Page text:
The experience of Julie Bishop, Julia Banks, Sarah Hanson-Young, Julia Gillard and Emma Hussar, amongst others, serves as a painful warning to future female aspirants. Even when young women retain interest in political life against all the odds, the paths to preselection and elevation remain blocked.
“We cannot check out. Instead we have to lean in to our right to vote.”
Now, here comes the big but. Despite the fragmented nature of our political system and the divisiveness of the media, women cannot afford to exit this space. 2019 is an election year and with that comes an opportunity for women to engage, to run, to win and to demand better. We cannot check out. Instead we have to lean in to our right to vote. Demanding nothing less but depth and detail from our politicians – and listening when it’s offered.
This week Future Women will host a special town hall style event that gives women political leaders, members of parliament and candidates the chance to speak directly with women voters. Through HerVote we’ll amplify the voices of the significant pool of female political talent in this country, while holding leaders to account so that the promises they make benefit women fairly.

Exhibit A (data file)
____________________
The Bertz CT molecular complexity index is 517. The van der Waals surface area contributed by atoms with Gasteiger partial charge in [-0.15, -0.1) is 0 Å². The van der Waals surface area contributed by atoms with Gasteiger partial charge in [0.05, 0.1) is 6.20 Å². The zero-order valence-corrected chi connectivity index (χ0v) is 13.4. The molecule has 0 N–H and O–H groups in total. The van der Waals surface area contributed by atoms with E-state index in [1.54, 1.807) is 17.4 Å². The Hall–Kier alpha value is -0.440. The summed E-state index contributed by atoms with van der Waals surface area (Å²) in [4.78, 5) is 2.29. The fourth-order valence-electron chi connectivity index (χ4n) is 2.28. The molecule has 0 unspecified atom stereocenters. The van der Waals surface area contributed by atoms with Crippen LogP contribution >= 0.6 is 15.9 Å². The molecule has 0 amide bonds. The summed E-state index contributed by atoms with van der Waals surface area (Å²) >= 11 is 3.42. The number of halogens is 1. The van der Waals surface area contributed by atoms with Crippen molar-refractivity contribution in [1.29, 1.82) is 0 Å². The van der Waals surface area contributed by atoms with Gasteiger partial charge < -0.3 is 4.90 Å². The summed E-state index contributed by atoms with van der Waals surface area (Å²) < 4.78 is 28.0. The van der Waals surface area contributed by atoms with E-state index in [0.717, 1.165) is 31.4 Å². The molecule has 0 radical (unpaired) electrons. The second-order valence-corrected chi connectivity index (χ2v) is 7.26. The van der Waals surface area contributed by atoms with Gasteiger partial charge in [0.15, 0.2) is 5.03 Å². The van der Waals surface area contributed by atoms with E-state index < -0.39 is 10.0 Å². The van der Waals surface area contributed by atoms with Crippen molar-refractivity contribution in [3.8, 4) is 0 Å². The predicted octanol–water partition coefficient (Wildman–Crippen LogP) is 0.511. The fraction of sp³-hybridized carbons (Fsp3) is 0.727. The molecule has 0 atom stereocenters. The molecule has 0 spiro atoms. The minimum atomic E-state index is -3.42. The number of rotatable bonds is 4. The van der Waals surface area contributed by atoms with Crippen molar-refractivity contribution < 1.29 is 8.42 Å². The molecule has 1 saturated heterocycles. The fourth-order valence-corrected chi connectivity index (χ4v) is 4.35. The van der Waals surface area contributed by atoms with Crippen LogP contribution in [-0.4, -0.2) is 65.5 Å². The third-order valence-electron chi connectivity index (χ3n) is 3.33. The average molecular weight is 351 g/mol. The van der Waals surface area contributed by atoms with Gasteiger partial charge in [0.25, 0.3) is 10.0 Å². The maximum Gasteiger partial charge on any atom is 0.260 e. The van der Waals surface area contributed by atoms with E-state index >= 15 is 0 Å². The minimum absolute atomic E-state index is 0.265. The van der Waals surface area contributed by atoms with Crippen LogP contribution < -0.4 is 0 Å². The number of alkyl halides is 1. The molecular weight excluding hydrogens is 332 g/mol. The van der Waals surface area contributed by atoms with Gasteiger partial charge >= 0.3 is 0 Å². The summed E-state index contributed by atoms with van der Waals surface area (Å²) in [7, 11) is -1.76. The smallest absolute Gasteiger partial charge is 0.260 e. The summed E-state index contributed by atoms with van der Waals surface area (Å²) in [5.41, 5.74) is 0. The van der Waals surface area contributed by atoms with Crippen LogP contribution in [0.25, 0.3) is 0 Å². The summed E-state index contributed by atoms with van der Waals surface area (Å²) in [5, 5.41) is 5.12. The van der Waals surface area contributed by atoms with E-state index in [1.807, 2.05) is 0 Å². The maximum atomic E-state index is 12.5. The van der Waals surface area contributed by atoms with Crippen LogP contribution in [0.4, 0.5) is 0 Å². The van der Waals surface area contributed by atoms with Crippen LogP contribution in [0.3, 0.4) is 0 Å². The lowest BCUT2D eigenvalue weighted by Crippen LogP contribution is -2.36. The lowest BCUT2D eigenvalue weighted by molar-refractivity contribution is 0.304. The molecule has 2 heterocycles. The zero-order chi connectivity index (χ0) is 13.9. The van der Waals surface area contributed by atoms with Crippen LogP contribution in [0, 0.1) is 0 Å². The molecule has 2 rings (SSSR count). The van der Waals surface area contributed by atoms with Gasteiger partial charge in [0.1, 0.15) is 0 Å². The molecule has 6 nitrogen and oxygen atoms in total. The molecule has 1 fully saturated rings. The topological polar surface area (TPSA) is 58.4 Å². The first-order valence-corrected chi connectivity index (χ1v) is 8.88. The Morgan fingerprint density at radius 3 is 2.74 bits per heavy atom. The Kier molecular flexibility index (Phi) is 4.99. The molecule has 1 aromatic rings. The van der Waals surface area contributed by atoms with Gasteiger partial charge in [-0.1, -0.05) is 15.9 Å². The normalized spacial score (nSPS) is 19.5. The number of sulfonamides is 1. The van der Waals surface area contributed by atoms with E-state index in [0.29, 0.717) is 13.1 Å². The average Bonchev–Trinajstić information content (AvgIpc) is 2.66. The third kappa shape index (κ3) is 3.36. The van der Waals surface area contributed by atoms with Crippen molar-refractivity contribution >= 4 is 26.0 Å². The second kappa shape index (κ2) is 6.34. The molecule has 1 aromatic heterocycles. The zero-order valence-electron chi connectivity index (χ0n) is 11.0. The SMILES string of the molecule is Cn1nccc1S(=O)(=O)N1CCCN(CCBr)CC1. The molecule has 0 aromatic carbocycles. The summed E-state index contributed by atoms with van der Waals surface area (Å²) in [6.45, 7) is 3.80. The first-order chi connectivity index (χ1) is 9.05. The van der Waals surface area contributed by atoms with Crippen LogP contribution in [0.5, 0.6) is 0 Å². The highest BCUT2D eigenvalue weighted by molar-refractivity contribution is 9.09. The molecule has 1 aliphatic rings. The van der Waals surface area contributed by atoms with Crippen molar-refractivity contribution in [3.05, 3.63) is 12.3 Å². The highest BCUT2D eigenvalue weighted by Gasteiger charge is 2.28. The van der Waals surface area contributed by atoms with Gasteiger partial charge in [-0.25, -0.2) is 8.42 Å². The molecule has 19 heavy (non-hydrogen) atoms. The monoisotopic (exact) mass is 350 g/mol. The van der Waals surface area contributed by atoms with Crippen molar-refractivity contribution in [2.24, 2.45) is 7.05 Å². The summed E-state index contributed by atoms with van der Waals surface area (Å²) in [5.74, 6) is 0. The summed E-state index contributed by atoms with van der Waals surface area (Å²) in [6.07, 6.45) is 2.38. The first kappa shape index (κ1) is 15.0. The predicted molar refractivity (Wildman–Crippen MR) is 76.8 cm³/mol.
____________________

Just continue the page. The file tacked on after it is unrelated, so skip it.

It’s something we want you to be part of. It’s something Australia cannot afford for women to not be a part of. This country is at her strongest when there is a sense of unity in our diversity. It’s time to rebuild the imagined community Anderson spoke of, recommitting to a shared investment in the people who live and work beside us each day.
It sounds Pollyanna. Perhaps it is a little. The alternative, however, is allowing our policy debate to become further entrenched, idiotic and angry. The alternative is an eventual Australian Trump. And no woman can afford to risk that.
#HerVote is our new campaign aiming to elevate women’s voices and inform women’s opinions. Join us on Friday April 5 for our first #HerVote event in partnership with Twitter featuring a number of prominent female political voices and upcoming candidates.